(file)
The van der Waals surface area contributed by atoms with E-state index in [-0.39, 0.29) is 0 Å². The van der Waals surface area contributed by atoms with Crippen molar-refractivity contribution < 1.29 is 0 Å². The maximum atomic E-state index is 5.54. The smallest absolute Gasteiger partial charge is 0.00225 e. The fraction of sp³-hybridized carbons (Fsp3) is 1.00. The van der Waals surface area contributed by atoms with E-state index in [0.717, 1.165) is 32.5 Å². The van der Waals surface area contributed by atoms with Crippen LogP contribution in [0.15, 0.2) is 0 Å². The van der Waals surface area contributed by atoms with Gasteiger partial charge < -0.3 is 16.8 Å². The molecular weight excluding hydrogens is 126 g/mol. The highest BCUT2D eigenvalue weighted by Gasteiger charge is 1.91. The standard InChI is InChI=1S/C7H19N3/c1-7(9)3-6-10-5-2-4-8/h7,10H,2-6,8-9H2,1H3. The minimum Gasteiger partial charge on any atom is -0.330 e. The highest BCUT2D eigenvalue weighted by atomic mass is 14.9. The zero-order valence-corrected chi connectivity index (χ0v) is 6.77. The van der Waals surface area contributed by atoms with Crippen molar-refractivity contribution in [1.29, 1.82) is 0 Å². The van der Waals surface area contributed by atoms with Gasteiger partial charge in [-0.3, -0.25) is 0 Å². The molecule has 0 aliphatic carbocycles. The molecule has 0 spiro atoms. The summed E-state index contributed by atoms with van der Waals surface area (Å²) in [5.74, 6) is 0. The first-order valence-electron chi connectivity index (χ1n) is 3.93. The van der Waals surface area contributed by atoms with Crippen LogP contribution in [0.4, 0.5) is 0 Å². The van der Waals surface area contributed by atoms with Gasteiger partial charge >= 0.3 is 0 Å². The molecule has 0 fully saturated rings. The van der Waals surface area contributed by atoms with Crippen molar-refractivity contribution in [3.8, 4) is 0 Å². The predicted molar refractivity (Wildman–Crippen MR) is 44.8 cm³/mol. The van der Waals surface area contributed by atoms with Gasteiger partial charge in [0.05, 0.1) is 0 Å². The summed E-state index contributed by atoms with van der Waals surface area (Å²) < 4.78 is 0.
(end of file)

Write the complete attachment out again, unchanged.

The van der Waals surface area contributed by atoms with E-state index in [-0.39, 0.29) is 0 Å². The van der Waals surface area contributed by atoms with Crippen molar-refractivity contribution < 1.29 is 0 Å². The maximum atomic E-state index is 5.54. The smallest absolute Gasteiger partial charge is 0.00225 e. The fraction of sp³-hybridized carbons (Fsp3) is 1.00. The van der Waals surface area contributed by atoms with E-state index in [0.717, 1.165) is 32.5 Å². The van der Waals surface area contributed by atoms with Crippen LogP contribution in [0.15, 0.2) is 0 Å². The van der Waals surface area contributed by atoms with Gasteiger partial charge < -0.3 is 16.8 Å². The molecular weight excluding hydrogens is 126 g/mol. The highest BCUT2D eigenvalue weighted by Gasteiger charge is 1.91. The standard InChI is InChI=1S/C7H19N3/c1-7(9)3-6-10-5-2-4-8/h7,10H,2-6,8-9H2,1H3. The minimum Gasteiger partial charge on any atom is -0.330 e. The highest BCUT2D eigenvalue weighted by atomic mass is 14.9. The zero-order valence-corrected chi connectivity index (χ0v) is 6.77. The van der Waals surface area contributed by atoms with Crippen molar-refractivity contribution in [1.29, 1.82) is 0 Å². The van der Waals surface area contributed by atoms with Gasteiger partial charge in [-0.3, -0.25) is 0 Å². The molecule has 0 aliphatic carbocycles. The molecule has 0 spiro atoms. The summed E-state index contributed by atoms with van der Waals surface area (Å²) in [5.74, 6) is 0. The first-order valence-electron chi connectivity index (χ1n) is 3.93. The van der Waals surface area contributed by atoms with Crippen LogP contribution in [0.4, 0.5) is 0 Å². The van der Waals surface area contributed by atoms with Gasteiger partial charge >= 0.3 is 0 Å². The molecule has 0 fully saturated rings. The van der Waals surface area contributed by atoms with Crippen molar-refractivity contribution in [3.8, 4) is 0 Å². The predicted molar refractivity (Wildman–Crippen MR) is 44.8 cm³/mol. The van der Waals surface area contributed by atoms with Gasteiger partial charge in [0.05, 0.1) is 0 Å². The summed E-state index contributed by atoms with van der Waals surface area (Å²) < 4.78 is 0.